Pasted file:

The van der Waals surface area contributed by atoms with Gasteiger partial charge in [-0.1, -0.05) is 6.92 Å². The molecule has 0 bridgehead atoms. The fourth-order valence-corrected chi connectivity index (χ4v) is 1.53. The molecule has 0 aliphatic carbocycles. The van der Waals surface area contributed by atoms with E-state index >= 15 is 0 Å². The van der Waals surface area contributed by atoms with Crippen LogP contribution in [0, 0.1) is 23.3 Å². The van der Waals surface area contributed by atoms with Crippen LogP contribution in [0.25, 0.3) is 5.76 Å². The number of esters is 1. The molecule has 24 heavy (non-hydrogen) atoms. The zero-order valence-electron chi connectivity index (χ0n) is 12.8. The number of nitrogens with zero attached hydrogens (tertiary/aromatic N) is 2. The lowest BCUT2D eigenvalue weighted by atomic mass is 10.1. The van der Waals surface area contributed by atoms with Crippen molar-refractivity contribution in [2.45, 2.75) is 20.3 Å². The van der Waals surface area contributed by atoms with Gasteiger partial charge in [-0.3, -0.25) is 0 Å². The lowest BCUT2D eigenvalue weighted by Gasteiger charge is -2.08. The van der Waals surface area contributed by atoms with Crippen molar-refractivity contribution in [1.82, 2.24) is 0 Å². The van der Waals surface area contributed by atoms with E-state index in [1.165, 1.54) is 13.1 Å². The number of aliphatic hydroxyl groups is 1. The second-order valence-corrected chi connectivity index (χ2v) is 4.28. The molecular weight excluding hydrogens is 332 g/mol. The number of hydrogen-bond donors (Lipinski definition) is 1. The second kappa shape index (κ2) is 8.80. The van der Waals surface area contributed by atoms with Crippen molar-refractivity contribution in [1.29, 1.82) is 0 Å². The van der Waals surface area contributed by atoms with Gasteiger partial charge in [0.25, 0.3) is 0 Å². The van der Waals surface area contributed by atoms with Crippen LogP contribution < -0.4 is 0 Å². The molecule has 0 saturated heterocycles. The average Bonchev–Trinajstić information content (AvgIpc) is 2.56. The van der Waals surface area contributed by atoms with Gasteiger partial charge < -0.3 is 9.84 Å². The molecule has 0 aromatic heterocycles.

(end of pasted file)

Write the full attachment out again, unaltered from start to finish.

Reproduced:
The van der Waals surface area contributed by atoms with Gasteiger partial charge in [-0.1, -0.05) is 6.92 Å². The molecule has 0 bridgehead atoms. The fourth-order valence-corrected chi connectivity index (χ4v) is 1.53. The molecule has 0 aliphatic carbocycles. The van der Waals surface area contributed by atoms with E-state index >= 15 is 0 Å². The van der Waals surface area contributed by atoms with Crippen LogP contribution in [0, 0.1) is 23.3 Å². The van der Waals surface area contributed by atoms with Crippen LogP contribution in [0.25, 0.3) is 5.76 Å². The number of esters is 1. The molecule has 24 heavy (non-hydrogen) atoms. The zero-order valence-electron chi connectivity index (χ0n) is 12.8. The number of nitrogens with zero attached hydrogens (tertiary/aromatic N) is 2. The lowest BCUT2D eigenvalue weighted by atomic mass is 10.1. The van der Waals surface area contributed by atoms with Crippen molar-refractivity contribution in [2.45, 2.75) is 20.3 Å². The van der Waals surface area contributed by atoms with Gasteiger partial charge in [-0.3, -0.25) is 0 Å². The lowest BCUT2D eigenvalue weighted by Gasteiger charge is -2.08. The van der Waals surface area contributed by atoms with Crippen molar-refractivity contribution in [1.82, 2.24) is 0 Å². The van der Waals surface area contributed by atoms with E-state index in [1.165, 1.54) is 13.1 Å². The number of aliphatic hydroxyl groups is 1. The second-order valence-corrected chi connectivity index (χ2v) is 4.28. The molecular weight excluding hydrogens is 332 g/mol. The number of hydrogen-bond donors (Lipinski definition) is 1. The second kappa shape index (κ2) is 8.80. The van der Waals surface area contributed by atoms with Crippen molar-refractivity contribution in [1.29, 1.82) is 0 Å². The van der Waals surface area contributed by atoms with Gasteiger partial charge in [0.25, 0.3) is 0 Å². The van der Waals surface area contributed by atoms with Crippen LogP contribution < -0.4 is 0 Å². The molecule has 0 saturated heterocycles. The average Bonchev–Trinajstić information content (AvgIpc) is 2.56. The van der Waals surface area contributed by atoms with Gasteiger partial charge < -0.3 is 9.84 Å². The molecule has 0 aromatic heterocycles.